Watch CBS News

Sports Card Collecting Is Back But It's A Little Different Than You May Remember

BALTIMORE (WJZ) -- Whether you were a little boy or a little girl, you remember someone from your childhood who collected sports cards. Yup, those same old cards maybe your mom threw away or are still stuffed away in your attic. Well, what you thought was long gone is back, an interest that has resurfaced 20 to 30 years later. Cards that are worth hundreds, tens of thousands and some -- even millions of dollars.

As a kid, it was a feeling like no other, on the hunt searching for your favorite ballplayer and never really knowing what could turn up inside a little pack of cards.

For Eric Arditti, he's reliving his childhood all over again.

"It's like a treasure chest, that's what's going to keep people coming back," said Eric Arditti, popular Barstool Sports and Orioles Blogger from Glen Burnie, Maryland.

We're talking about the nationwide surge in sports trading cards.

"There's a ton of people so invested in the cards, opening them, trading them, selling them. It exploded again with quarantine and it's been amazing to watch and be a part of," said Arditti.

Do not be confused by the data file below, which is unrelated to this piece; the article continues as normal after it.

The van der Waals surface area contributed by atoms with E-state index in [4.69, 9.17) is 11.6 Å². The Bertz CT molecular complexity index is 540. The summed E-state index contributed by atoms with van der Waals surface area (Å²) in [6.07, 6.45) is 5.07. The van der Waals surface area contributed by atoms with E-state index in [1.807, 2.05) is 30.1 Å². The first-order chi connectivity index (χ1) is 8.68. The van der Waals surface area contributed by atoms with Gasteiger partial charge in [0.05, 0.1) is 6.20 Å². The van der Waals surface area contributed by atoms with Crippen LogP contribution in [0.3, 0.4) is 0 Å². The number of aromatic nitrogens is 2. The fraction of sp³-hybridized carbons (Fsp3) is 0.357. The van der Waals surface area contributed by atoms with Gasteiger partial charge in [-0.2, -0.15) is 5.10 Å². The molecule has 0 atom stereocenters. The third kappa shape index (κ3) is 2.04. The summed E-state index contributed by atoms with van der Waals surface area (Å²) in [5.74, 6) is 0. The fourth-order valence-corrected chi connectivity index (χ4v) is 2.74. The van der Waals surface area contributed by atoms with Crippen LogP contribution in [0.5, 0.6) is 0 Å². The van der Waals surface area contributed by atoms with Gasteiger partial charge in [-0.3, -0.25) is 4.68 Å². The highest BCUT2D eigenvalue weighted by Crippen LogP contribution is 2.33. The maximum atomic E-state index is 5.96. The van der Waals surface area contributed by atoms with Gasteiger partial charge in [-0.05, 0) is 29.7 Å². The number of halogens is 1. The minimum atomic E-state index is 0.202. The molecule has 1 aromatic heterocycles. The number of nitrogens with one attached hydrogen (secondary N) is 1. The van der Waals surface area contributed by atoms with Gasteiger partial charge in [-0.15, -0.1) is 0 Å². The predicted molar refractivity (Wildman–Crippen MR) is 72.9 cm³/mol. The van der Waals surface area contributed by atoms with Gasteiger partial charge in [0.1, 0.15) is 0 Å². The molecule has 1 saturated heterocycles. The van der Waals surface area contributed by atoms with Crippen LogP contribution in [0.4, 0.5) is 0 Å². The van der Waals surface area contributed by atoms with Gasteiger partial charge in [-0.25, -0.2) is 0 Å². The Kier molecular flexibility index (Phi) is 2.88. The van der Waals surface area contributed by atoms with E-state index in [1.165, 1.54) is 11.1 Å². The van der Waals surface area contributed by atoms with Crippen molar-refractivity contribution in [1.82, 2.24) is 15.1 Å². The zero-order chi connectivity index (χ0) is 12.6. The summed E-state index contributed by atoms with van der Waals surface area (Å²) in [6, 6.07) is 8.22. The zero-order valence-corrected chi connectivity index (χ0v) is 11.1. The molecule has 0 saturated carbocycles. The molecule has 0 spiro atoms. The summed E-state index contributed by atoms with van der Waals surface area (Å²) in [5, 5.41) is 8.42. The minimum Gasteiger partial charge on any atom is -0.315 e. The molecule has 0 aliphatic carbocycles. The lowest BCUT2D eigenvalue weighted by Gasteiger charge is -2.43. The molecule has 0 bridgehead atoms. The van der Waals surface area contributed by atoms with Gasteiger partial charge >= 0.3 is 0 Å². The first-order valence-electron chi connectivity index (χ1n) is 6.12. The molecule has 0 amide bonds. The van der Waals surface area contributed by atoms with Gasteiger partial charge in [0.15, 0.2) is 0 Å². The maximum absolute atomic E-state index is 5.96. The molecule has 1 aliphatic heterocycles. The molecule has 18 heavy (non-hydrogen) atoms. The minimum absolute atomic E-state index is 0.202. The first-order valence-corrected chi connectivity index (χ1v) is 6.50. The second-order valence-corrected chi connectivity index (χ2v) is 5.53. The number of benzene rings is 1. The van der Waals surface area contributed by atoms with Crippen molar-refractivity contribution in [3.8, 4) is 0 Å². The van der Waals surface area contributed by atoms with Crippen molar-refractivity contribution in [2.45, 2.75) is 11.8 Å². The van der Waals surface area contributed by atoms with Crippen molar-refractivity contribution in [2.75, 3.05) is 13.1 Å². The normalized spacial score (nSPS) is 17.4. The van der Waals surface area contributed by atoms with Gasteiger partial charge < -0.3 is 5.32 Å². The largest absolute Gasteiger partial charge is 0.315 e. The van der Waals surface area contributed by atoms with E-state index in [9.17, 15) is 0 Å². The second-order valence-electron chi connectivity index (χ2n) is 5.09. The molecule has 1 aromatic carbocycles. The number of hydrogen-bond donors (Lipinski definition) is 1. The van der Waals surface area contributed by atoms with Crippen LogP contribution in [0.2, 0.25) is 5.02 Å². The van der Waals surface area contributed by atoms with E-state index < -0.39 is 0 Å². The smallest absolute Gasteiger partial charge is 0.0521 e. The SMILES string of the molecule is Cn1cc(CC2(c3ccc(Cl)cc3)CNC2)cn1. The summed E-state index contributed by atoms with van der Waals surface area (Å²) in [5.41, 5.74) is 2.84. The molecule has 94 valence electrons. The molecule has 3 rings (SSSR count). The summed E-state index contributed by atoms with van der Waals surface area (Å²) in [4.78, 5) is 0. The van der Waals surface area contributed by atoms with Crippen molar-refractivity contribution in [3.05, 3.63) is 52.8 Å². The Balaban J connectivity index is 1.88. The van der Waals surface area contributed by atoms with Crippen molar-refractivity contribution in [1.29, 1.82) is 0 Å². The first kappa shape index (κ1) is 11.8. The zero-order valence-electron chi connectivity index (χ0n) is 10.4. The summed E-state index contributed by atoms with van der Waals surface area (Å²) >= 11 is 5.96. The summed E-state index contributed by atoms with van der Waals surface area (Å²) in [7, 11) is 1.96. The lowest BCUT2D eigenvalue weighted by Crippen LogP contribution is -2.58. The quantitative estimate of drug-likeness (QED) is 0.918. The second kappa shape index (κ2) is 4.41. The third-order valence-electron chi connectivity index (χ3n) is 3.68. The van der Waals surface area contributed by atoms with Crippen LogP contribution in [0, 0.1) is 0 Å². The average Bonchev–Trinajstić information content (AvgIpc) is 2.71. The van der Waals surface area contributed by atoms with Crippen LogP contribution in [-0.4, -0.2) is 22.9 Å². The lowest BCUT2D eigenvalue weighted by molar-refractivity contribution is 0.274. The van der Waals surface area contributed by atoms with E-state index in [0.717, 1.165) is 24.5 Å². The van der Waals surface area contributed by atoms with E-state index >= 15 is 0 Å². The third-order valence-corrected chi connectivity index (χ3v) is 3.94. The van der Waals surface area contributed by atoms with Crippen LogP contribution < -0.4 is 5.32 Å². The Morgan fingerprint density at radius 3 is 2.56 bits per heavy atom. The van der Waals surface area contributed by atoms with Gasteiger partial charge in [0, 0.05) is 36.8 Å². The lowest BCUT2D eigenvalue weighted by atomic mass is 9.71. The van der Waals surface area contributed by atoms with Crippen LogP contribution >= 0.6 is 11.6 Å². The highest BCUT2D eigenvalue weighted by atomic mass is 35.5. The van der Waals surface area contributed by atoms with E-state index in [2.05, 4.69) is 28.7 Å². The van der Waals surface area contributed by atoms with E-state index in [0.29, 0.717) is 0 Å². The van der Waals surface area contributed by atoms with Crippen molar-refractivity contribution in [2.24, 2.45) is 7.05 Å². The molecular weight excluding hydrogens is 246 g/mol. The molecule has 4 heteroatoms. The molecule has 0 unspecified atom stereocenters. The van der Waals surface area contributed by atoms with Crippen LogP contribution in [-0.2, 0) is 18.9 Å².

Maybe you're reading this and you don't believe us. We'll give you a quick rundown.

Your local Target and Walmart have most likely been packed at times, including before hours with long lines outside, with fanatics desperate to get their hands on boxes of cards that are being restocked. At some stores, there have been fights, as many race to the shelves to grab what they can. Boxes, packs, all gone within seconds. It plays out like something from a Black Friday movie.

"People go in with a shopping cart, take everything put it in, and now they're literally selling people in the parking lot at double, triple the amount," said Arditti.

"So this is just a glimpse of how high the demand is right now…?" Rick Ritter asked.

"Absolutely," Arditti responded.

Premier auction houses like Goldin, based in South Jersey, are fetching record prices for some of these cards.

"The amount of record-breaking prices on cards are insane. We saw a Patrick Mahomes card sell for $4.3 million,"  said Arditti.

In just the past month, Goldin had an Alex Ovechkin signed rookie card that sold for over $100,000.

A Kobe Bryant card with a piece of his jersey sold for over $900,000 in an auction.

A 1952 Mickey Mantle rookie card, considered the "holy grail" of baseball cards, sold for over $2 million.

A LeBron James signed rookie card with his jersey patch sold for nearly $2.5 million.

"Some of the values of these cards, the names on them, the autographs, the prices are insane," said Arditti.

From old stars to new stars, the more rare the card in terms of how many were made in production, the more valuable.

Robbie Davis Jr. at Robbie's First Base in Timonium knows all about it.

"I saw it happening and definitely saw it happening online, but I didn't see it happening locally," said Davis.

It's certainly been "happening" at his family business, a Baltimore County staple for 30-plus years.